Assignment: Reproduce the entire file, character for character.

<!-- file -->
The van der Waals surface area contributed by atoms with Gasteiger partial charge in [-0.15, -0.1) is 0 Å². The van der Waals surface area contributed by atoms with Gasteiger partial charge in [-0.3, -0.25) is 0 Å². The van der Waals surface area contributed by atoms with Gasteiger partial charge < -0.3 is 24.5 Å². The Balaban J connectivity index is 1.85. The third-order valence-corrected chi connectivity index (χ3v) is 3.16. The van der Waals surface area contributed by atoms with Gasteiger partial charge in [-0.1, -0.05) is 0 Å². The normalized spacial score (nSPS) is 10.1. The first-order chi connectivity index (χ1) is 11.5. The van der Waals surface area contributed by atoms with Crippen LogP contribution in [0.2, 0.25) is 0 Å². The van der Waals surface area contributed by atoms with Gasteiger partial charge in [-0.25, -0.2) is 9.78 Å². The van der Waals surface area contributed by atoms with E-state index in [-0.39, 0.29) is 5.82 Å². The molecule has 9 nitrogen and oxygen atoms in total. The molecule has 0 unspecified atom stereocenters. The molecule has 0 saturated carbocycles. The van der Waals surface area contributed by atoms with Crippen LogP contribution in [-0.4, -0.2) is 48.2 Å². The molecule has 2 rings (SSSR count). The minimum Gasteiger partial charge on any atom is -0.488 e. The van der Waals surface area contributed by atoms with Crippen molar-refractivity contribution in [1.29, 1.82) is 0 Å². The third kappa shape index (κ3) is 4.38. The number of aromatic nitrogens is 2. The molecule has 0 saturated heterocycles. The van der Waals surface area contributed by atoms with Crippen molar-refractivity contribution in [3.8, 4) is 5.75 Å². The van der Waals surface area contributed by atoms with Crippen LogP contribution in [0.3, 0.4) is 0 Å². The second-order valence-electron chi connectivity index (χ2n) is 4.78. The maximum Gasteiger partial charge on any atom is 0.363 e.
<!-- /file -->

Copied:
The van der Waals surface area contributed by atoms with Gasteiger partial charge in [-0.15, -0.1) is 0 Å². The van der Waals surface area contributed by atoms with Gasteiger partial charge in [-0.3, -0.25) is 0 Å². The van der Waals surface area contributed by atoms with Gasteiger partial charge < -0.3 is 24.5 Å². The Balaban J connectivity index is 1.85. The third-order valence-corrected chi connectivity index (χ3v) is 3.16. The van der Waals surface area contributed by atoms with Gasteiger partial charge in [-0.1, -0.05) is 0 Å². The normalized spacial score (nSPS) is 10.1. The first-order chi connectivity index (χ1) is 11.5. The van der Waals surface area contributed by atoms with Crippen LogP contribution in [0.2, 0.25) is 0 Å². The van der Waals surface area contributed by atoms with Gasteiger partial charge in [-0.25, -0.2) is 9.78 Å². The van der Waals surface area contributed by atoms with E-state index in [-0.39, 0.29) is 5.82 Å². The molecule has 9 nitrogen and oxygen atoms in total. The molecule has 0 unspecified atom stereocenters. The molecule has 0 saturated carbocycles. The van der Waals surface area contributed by atoms with Crippen LogP contribution in [-0.4, -0.2) is 48.2 Å². The molecule has 2 rings (SSSR count). The minimum Gasteiger partial charge on any atom is -0.488 e. The van der Waals surface area contributed by atoms with Crippen molar-refractivity contribution in [1.29, 1.82) is 0 Å². The third kappa shape index (κ3) is 4.38. The number of aromatic nitrogens is 2. The molecule has 0 saturated heterocycles. The van der Waals surface area contributed by atoms with Crippen molar-refractivity contribution in [3.8, 4) is 5.75 Å². The van der Waals surface area contributed by atoms with Crippen LogP contribution in [0.3, 0.4) is 0 Å². The second-order valence-electron chi connectivity index (χ2n) is 4.78. The maximum Gasteiger partial charge on any atom is 0.363 e.